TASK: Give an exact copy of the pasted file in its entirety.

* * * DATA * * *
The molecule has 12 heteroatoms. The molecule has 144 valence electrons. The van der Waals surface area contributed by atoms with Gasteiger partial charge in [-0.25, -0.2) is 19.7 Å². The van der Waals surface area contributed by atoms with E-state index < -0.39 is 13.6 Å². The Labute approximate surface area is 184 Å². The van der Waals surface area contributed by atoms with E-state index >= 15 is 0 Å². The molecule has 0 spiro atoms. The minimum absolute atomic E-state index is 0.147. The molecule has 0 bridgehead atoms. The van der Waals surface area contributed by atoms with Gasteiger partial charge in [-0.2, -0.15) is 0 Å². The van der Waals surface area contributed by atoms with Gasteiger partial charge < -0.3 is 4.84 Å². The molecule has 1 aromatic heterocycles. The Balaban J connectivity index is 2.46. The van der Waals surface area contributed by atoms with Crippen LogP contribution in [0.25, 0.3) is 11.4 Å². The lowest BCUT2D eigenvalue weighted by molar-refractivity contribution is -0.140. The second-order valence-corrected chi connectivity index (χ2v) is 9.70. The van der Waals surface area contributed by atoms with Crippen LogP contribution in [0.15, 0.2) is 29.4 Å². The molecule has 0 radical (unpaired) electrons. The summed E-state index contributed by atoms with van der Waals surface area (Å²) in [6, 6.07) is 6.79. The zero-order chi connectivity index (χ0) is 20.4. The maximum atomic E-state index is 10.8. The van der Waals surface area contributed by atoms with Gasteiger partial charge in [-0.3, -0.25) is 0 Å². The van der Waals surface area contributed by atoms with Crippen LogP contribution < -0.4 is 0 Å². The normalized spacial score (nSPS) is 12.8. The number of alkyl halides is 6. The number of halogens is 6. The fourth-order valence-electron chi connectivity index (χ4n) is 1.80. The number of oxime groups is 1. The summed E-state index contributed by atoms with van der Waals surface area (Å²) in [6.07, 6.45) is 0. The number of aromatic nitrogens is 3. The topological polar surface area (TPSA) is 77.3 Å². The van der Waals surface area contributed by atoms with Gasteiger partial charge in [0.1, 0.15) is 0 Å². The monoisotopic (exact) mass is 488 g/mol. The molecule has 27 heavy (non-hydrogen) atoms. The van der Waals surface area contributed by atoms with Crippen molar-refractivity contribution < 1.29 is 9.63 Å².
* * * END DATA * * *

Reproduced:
The molecule has 12 heteroatoms. The molecule has 144 valence electrons. The van der Waals surface area contributed by atoms with Gasteiger partial charge in [-0.25, -0.2) is 19.7 Å². The van der Waals surface area contributed by atoms with E-state index < -0.39 is 13.6 Å². The Labute approximate surface area is 184 Å². The van der Waals surface area contributed by atoms with E-state index >= 15 is 0 Å². The molecule has 0 spiro atoms. The minimum absolute atomic E-state index is 0.147. The molecule has 0 bridgehead atoms. The van der Waals surface area contributed by atoms with Gasteiger partial charge in [-0.2, -0.15) is 0 Å². The van der Waals surface area contributed by atoms with Gasteiger partial charge < -0.3 is 4.84 Å². The molecule has 1 aromatic heterocycles. The Balaban J connectivity index is 2.46. The van der Waals surface area contributed by atoms with Crippen LogP contribution in [0.25, 0.3) is 11.4 Å². The lowest BCUT2D eigenvalue weighted by molar-refractivity contribution is -0.140. The second-order valence-corrected chi connectivity index (χ2v) is 9.70. The van der Waals surface area contributed by atoms with Crippen LogP contribution in [0.15, 0.2) is 29.4 Å². The molecule has 0 radical (unpaired) electrons. The summed E-state index contributed by atoms with van der Waals surface area (Å²) in [6, 6.07) is 6.79. The zero-order chi connectivity index (χ0) is 20.4. The maximum atomic E-state index is 10.8. The van der Waals surface area contributed by atoms with Gasteiger partial charge in [-0.3, -0.25) is 0 Å². The van der Waals surface area contributed by atoms with Crippen LogP contribution < -0.4 is 0 Å². The normalized spacial score (nSPS) is 12.8. The number of alkyl halides is 6. The number of halogens is 6. The fourth-order valence-electron chi connectivity index (χ4n) is 1.80. The number of oxime groups is 1. The summed E-state index contributed by atoms with van der Waals surface area (Å²) in [6.07, 6.45) is 0. The number of aromatic nitrogens is 3. The topological polar surface area (TPSA) is 77.3 Å². The van der Waals surface area contributed by atoms with Gasteiger partial charge in [0.1, 0.15) is 0 Å². The monoisotopic (exact) mass is 488 g/mol. The molecule has 27 heavy (non-hydrogen) atoms. The van der Waals surface area contributed by atoms with Crippen molar-refractivity contribution < 1.29 is 9.63 Å².